Oskar Merikannon kauneimmat
Best of Oskar Merikanto

01 - Kesäillan valssi
02 - Valse lente
03 - Romanssi
04 - Mä oksalla ylimmällä
05 - Annina
06 - Pai, pai paitaressu
07 - Itkevä huilu
08 - Merellä
09 - Tuulan tei
10 - Miss' soutaen tuulessa
11 - Soi vienosti murheeni soitto
12 - Lastentaru takkavalkealla
13 - Idylli
14 - Scherzo
15 - Oi muistatko vielä sen virren
16 - Laatokka
17 - Miksi laulan
18 - Myrskylintu
19 - Jo valkenee kaukainen ranta
20 - Kesäillan idylli
with Izumi Tateno, Raija Kerppo, Kaija Saarikettu, Erkki Rautio,
Ralf Gothoni, Jorma Hynninen, Jaakko Ryhänen, ...
Biography by Robert Cummings

Oskar Merikanto was undoubtedly overshadowed by his Finnish countryman and contemporary, Jean Sibelius. That said, Merikanto was an important musical figure in his sphere still, particularly for his work in opera, song, and church music. He was instrumental in bringing operatic performances to the stage in Finland, and his Pohjan neiti (Maiden of the North) was the first Finnish-language opera ever produced. In the realm of church music Merikanto was active both as an educator and composer. But he will probably be best remembered for his songs. A good many of them from his numerous collections (nearly 150 in all!) and from among various lone efforts scattered throughout his output without opus, are regularly heard in recitals and on recordings. Perusing Merikanto's works list, one is struck by its enormity: for chorus alone there are well over 100 entries (some representing sizable collections), and for piano over 80, a body of work that contains, however, not one sonata or concerto! Merikanto typically wrote short works for solo instruments and voice, but his operas and incidental scores for the theater broke with this miniature-like pattern.

Oskar Merikanto was born in Helsinki, Finland, on August 5, 1868. Like Sibelius, his parents were Swedish speakers. The family name, too, Mattsson, was Swedish, which the father changed to the more Finnish-sounding Merikanto. Young Oskar divulged musical talent early on, with exceptional skills on the organ and piano.

In the period 1887-1888, Merikanto studied music at the Leipzig Conservatory. Even by this time, though, he was already active as a composer, with numerous piano works to his credit, including the Fantasia, for four hands (1885) and Two Träumerei (1887), as well as pieces for organ and songs.

Merikanto concluded his studies in Berlin in 1890-1891. In 1893 his son Aarre was born. He would also become a noted composer, his father being his first teacher and a profound influence in his life. In 1898 the elder Merikanto wrote the aforementioned opera Pohjan neiti, but it was not staged until 1908. From the early twentieth century Merikanto worked to promote opera in Finland, conducting and arranging many major performances.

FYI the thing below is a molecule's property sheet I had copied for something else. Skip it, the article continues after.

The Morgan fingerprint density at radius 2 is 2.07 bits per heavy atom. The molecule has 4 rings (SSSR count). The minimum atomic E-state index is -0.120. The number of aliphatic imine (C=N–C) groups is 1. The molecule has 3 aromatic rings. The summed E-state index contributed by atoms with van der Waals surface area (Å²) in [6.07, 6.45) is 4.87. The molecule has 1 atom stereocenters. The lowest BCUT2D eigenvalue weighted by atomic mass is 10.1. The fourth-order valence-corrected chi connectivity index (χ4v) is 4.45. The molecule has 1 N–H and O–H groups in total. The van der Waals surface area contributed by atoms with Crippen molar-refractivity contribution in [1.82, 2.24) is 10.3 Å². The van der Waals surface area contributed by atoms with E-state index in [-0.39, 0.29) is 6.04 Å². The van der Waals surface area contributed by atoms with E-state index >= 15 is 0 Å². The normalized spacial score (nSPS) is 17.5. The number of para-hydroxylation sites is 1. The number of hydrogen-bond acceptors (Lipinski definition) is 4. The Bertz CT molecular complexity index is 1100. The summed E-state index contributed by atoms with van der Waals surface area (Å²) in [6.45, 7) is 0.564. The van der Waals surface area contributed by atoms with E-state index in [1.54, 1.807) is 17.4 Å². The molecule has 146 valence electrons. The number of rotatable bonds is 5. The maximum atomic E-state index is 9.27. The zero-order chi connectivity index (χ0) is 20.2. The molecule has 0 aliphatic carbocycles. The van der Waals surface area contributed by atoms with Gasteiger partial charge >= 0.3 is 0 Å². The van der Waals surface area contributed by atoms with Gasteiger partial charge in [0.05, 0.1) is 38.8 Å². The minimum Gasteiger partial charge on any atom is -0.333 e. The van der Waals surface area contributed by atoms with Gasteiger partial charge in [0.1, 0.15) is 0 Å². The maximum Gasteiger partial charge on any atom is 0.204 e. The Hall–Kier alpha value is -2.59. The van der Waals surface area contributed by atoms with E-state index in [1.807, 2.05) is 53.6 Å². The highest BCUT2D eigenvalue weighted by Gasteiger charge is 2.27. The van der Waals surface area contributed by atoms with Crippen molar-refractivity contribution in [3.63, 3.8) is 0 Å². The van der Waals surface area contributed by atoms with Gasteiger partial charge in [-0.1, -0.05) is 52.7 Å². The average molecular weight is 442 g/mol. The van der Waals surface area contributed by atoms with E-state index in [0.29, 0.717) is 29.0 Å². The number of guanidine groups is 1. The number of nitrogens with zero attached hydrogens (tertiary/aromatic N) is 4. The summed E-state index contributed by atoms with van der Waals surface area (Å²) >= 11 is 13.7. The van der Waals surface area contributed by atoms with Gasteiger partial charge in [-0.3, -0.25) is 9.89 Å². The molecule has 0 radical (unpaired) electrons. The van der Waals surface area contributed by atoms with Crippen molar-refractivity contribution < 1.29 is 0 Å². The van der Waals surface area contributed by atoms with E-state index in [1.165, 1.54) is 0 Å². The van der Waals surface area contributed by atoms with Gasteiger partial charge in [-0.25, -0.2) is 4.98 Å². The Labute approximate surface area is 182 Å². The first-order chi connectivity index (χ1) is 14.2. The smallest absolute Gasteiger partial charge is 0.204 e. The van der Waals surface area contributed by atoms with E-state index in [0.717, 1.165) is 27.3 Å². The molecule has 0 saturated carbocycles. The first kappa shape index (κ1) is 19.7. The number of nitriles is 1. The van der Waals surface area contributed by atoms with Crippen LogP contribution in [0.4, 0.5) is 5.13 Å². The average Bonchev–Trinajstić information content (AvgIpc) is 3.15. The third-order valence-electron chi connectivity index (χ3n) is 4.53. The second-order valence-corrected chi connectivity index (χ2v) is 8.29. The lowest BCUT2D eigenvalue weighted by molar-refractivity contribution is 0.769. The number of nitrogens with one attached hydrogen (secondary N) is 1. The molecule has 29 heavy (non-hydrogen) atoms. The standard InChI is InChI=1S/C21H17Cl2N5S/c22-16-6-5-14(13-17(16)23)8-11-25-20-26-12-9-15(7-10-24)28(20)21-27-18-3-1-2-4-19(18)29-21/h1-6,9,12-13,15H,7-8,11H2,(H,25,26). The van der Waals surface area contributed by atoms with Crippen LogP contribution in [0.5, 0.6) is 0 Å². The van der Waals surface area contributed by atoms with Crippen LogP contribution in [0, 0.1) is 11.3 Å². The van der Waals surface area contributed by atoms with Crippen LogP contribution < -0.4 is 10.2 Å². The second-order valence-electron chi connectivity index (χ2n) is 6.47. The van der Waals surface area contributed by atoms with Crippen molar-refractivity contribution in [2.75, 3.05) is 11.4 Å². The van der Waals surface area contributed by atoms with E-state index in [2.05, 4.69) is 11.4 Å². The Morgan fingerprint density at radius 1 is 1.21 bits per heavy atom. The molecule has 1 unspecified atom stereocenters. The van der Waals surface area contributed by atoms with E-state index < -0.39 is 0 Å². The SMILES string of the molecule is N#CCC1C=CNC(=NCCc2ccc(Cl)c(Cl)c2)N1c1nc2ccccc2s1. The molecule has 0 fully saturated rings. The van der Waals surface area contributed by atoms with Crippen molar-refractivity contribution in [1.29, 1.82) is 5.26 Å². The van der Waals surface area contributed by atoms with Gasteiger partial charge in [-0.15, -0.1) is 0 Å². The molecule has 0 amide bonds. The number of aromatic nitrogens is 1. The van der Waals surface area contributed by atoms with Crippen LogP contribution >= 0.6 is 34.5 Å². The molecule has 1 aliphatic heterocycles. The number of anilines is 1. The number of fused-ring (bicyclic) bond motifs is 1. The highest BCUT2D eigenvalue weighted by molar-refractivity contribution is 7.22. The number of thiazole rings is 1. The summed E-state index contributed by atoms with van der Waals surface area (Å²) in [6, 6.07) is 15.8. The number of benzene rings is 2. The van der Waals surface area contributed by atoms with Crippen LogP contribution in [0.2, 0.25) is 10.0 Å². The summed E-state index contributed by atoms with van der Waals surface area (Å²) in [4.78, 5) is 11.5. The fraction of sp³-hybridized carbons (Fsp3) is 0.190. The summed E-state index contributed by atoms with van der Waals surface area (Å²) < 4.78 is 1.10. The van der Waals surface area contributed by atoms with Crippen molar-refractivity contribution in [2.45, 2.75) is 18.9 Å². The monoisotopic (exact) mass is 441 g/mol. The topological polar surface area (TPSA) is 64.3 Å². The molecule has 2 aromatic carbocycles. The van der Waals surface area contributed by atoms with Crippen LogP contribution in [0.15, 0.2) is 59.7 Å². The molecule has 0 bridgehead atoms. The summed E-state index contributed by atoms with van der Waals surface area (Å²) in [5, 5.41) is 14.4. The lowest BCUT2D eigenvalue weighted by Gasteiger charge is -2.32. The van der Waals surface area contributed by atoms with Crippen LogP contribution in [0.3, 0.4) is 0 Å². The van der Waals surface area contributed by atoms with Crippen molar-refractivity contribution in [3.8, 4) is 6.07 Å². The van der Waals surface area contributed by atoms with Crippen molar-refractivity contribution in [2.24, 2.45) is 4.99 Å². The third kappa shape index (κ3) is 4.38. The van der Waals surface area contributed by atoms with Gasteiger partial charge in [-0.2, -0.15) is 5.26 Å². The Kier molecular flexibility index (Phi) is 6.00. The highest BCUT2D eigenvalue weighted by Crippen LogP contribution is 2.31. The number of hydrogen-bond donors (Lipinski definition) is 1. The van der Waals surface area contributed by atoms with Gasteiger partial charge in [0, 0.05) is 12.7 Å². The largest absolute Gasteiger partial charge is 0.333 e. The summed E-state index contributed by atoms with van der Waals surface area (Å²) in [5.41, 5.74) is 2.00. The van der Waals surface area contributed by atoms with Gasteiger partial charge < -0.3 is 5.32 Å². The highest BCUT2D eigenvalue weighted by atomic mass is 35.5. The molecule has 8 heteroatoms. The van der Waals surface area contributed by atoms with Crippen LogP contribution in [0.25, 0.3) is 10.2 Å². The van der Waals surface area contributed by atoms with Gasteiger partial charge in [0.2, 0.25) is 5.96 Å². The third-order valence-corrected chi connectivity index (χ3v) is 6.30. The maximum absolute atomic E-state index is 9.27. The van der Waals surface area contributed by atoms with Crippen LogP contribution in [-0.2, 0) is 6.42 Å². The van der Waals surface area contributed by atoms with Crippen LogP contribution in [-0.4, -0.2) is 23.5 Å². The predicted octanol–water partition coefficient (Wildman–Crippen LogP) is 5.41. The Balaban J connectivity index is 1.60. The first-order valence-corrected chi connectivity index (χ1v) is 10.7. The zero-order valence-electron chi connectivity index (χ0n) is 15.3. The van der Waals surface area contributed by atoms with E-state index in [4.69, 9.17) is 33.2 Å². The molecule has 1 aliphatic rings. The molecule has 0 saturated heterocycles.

Merikanto remained quite active in composition throughout his life. Perhaps his most popular sacred work, the hymn Thank you, Lord! from 1924, was among his last. But it still showed his usual mastery and inspiration. Merikanto died in Hausjärvi-Oitti on February 17, 1924.
Merikanto was the first composer in Finland to use Finnish texts in his songs, and this is the cause of the widespread popularity that his songs enjoy even today almost a century after many of them were written. A sympathetic interpretation by the deservedly distinguished Finnish baritone Jorma Hynninen adds considerably to the simple beauty of these songs. Merikanto had produced over 150 songs at his death in 1924, many of which are surprisingly Schubertian for a composer who consistently rejected the German influence in favour of developing his own national voice.
This is one of these rare records that touched my heart from the first note played till the last one and repeat and again ... not a weak track ... well best of ... I have to admit that I did not know Oskar Merikanto ... yes I don't know much ... but now I do ... I always loved Jorma Kaukonen (I had to make this joke, but its no joke :)) ... and now there is Jorma Hynninen too ... just got it cause it says Finlandia, this label I knew ...  many of his songs have attained folk song status in Finland ... no wonder :) 
Tio Miguel (some time ago) 


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